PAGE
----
Intervener or bystander? Intervene to prevent suicides

In this Army News Service file photo, members of the U.S. Army Garrison Ansbach, the command team from 12th Combat Aviation Brigade and members of the USAG Ansbach's Army Substance Abuse Program, or ASAP, help promote suicide prevention by setting up a display at Katterbach Kaserne Sept. 3, 2014. (U.S. Army photo by Bryan Gatchell, USAG Ansbach Public Affairs)

In this Army News Service file photo, members of the U.S. Army Garrison Ansbach, the command team from 12th Combat Aviation Brigade and members of the USAG Ansbach’s Army Substance Abuse Program, or ASAP, help promote suicide prevention by setting up a display at Katterbach Kaserne Sept. 3, 2014. (U.S. Army photo by Bryan Gatchell, USAG Ansbach Public Affairs)

By Dr. Shayne Gallaway, manager of the USAG Ansbach Suicide Prevention Program

Three Americans on a train from Amsterdam to Paris disarmed and disabled a gunman. These three demonstrated the importance of being an intervener and not a bystander. Had these Americans not took action, an untold number of innocent people are likely to have been killed.

What would you do in the same situation? How about if you were in a slightly different situation? Have you ever observed someone who might be a danger to themselves – someone coping with more than they could balance on their own? Did you intervene and take action, or were you a bystander?

There are people in our community – Soldiers, civilians, spouses and children – who may be struggling with various issues (examples may include transition, lack of employment, depression, isolation), possibly considering suicide as an option. Everyone can take action by treating one another with dignity and respect, becoming interveners instead of bystanders, offering help and resources, and living the Army Values daily.

Throughout the month of September, the Army emphasizes suicide prevention. The Army remains committed to reducing suicidal behaviors. A large part of the 365-day mission is sustaining personal readiness to enhance protective factors and decrease risk factors and negative behaviors. It’s important everyone is a part of cultivating and sustaining a supportive climate built on trust, dignity and respect.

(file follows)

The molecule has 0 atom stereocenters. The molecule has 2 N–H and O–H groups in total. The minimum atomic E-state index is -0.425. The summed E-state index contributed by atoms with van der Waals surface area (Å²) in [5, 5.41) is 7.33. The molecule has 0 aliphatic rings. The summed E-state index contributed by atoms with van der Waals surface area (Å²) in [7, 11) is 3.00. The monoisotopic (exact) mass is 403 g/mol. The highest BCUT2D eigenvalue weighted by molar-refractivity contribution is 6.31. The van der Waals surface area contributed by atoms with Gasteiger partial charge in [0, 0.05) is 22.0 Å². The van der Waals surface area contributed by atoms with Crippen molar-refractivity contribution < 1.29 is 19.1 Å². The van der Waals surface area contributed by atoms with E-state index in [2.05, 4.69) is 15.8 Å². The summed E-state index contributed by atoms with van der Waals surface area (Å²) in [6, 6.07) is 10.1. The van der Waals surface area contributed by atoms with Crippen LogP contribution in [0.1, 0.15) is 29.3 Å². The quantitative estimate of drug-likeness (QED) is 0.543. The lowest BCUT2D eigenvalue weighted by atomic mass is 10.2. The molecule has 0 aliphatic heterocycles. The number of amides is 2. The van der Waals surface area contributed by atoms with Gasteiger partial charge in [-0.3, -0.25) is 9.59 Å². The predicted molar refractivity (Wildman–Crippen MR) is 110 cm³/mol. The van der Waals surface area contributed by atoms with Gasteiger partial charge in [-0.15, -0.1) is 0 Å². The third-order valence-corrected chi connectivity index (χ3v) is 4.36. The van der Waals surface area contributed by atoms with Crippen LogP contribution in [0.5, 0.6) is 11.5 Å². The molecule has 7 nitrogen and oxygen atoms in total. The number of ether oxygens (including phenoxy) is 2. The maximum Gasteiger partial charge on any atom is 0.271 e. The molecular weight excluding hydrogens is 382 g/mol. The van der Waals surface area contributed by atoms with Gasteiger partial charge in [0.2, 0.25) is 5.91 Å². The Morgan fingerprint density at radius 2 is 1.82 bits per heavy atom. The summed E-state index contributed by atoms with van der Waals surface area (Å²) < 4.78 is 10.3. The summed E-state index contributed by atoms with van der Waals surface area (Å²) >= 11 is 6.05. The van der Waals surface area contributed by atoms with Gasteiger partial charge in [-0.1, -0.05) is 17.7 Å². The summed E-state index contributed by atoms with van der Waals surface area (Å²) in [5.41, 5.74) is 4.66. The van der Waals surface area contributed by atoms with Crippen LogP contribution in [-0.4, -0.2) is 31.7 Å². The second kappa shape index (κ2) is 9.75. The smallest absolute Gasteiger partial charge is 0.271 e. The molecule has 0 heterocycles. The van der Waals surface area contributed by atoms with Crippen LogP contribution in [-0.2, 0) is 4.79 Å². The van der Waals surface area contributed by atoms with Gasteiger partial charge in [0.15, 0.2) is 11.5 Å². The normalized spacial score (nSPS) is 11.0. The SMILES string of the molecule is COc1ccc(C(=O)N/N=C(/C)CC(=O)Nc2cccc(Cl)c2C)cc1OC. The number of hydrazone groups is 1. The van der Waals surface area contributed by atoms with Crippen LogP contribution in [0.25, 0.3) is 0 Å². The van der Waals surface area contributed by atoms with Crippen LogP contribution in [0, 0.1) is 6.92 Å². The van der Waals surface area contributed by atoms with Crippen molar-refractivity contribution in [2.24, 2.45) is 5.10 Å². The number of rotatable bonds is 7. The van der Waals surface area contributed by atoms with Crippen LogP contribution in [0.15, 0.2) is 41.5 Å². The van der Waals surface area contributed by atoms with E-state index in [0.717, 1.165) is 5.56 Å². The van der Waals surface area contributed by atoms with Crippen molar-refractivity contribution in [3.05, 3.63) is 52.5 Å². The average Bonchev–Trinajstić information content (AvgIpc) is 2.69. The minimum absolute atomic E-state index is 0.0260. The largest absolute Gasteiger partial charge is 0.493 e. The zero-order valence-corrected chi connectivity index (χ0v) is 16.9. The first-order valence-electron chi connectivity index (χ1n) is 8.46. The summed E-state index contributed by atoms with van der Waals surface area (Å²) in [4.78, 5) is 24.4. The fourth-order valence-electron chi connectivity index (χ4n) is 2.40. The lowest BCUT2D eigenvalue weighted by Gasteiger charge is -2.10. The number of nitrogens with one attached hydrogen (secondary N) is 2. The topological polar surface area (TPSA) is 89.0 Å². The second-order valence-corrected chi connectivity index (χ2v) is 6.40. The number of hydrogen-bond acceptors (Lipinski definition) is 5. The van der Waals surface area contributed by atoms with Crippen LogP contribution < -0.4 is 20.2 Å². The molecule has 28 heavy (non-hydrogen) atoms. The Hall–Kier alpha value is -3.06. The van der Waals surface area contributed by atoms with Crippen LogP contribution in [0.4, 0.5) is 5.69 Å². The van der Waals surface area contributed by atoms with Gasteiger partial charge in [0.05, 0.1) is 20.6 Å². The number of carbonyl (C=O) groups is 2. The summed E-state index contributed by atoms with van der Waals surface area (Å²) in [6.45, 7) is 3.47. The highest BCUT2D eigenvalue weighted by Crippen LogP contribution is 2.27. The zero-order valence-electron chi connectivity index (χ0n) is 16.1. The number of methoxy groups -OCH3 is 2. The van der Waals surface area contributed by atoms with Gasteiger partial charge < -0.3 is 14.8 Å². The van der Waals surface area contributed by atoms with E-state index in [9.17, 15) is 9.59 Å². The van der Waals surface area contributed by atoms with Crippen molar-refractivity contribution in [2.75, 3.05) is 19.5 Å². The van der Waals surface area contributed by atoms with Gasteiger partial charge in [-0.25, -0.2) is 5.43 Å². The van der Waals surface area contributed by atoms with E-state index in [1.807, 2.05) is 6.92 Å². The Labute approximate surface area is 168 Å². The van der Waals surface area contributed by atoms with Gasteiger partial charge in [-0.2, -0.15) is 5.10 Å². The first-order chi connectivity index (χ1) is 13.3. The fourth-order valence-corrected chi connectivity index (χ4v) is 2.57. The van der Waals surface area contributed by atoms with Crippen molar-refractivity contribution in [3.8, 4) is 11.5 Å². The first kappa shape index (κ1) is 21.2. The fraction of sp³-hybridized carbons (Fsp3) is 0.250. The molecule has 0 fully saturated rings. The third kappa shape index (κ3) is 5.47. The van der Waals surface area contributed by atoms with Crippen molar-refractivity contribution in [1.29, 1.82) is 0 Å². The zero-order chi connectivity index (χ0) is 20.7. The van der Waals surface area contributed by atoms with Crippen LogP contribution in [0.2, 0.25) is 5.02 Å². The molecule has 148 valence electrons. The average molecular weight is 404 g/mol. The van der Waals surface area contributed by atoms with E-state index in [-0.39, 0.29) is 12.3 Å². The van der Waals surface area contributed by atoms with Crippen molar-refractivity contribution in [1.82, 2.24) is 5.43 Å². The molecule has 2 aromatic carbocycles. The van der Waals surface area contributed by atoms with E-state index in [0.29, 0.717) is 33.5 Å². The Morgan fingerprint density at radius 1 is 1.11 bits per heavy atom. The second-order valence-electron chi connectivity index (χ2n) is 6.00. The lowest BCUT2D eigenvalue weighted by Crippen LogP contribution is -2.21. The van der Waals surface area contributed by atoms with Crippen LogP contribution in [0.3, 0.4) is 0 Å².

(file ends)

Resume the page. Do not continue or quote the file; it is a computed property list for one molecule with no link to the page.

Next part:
We are all passengers on the Ansbach community train. Please help make sure we all arrive at our destination of life safe and healthy.

Events taking place in the Ansbach community during the month of September for Soldiers, Family Members and Army Civilians to raise awareness about suicide prevention will include:

  • ASAP hosts Applied Suicide Intervention Skills Training, or ASIST, at Katterbach Kaserne from 8 a.m. to 4 p.m. Sept. 15 through 16. This two-day course required pre-registration. To learn more, call 09802-83-1710 or DSN 467-1710.
  • ASAP hosts a few sessions of Ask, Care, Escort – Suicide Prevention Training. Three sessions take place at Bismarck Theater: Sept. 22 at 9 a.m. and 1:30 p.m. and Sept. 24 at 1:30 p.m. One session takes place at Storck Theater Sept. 24 at 9 a.m.
  • ASAP hosts a suicide prevention awareness three-kilometer run/walk at Urlas Community Sept. 25. The run starts at the Post Exchange with registration beginning at 8:15 a.m. and the race starting at 9 a.m. The first 350 participants to register receive a free T-shirt. Pre-registration forms are available at the Katterbach Fitness Center and at the Bunch Fitness Center at Storck Barracks and at the ASAP offices.

For additional information or resources related to Suicide Prevention please contact the USAG Ansbach Suicide Prevention Program at 0980-283-1710 or DSN 467-1710 or visit www.ansbach.army.mil/DirectoryS.html#Suicide_Prevention_and_Awareness.

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